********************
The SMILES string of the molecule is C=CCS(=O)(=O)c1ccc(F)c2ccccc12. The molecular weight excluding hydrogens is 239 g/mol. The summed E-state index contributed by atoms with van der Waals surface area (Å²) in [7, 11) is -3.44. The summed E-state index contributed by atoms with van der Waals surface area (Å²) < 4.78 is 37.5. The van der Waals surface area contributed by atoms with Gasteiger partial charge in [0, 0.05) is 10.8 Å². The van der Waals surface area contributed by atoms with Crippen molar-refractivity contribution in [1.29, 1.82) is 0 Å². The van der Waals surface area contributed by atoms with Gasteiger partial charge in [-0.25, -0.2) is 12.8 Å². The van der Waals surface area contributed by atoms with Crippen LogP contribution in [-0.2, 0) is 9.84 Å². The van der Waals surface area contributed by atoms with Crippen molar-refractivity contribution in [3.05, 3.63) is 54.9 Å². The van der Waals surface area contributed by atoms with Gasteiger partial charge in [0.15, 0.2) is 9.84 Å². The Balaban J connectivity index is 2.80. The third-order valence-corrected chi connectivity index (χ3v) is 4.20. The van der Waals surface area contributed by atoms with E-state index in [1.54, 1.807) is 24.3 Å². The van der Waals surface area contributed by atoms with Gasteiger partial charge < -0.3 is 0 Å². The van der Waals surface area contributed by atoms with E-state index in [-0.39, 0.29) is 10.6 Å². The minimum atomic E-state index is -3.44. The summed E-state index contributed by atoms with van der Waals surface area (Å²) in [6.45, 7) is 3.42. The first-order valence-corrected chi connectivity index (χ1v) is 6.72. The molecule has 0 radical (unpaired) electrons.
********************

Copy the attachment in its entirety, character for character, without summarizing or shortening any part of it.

The SMILES string of the molecule is C=CCS(=O)(=O)c1ccc(F)c2ccccc12. The molecular weight excluding hydrogens is 239 g/mol. The summed E-state index contributed by atoms with van der Waals surface area (Å²) in [7, 11) is -3.44. The summed E-state index contributed by atoms with van der Waals surface area (Å²) < 4.78 is 37.5. The van der Waals surface area contributed by atoms with Gasteiger partial charge in [0, 0.05) is 10.8 Å². The van der Waals surface area contributed by atoms with Crippen molar-refractivity contribution in [1.29, 1.82) is 0 Å². The van der Waals surface area contributed by atoms with Gasteiger partial charge in [-0.25, -0.2) is 12.8 Å². The van der Waals surface area contributed by atoms with Crippen LogP contribution in [-0.2, 0) is 9.84 Å². The van der Waals surface area contributed by atoms with Crippen molar-refractivity contribution in [3.05, 3.63) is 54.9 Å². The van der Waals surface area contributed by atoms with Gasteiger partial charge in [0.15, 0.2) is 9.84 Å². The Balaban J connectivity index is 2.80. The third-order valence-corrected chi connectivity index (χ3v) is 4.20. The van der Waals surface area contributed by atoms with E-state index in [1.54, 1.807) is 24.3 Å². The van der Waals surface area contributed by atoms with Gasteiger partial charge < -0.3 is 0 Å². The van der Waals surface area contributed by atoms with E-state index in [-0.39, 0.29) is 10.6 Å². The minimum atomic E-state index is -3.44. The summed E-state index contributed by atoms with van der Waals surface area (Å²) in [6.45, 7) is 3.42. The first-order valence-corrected chi connectivity index (χ1v) is 6.72. The molecule has 0 radical (unpaired) electrons.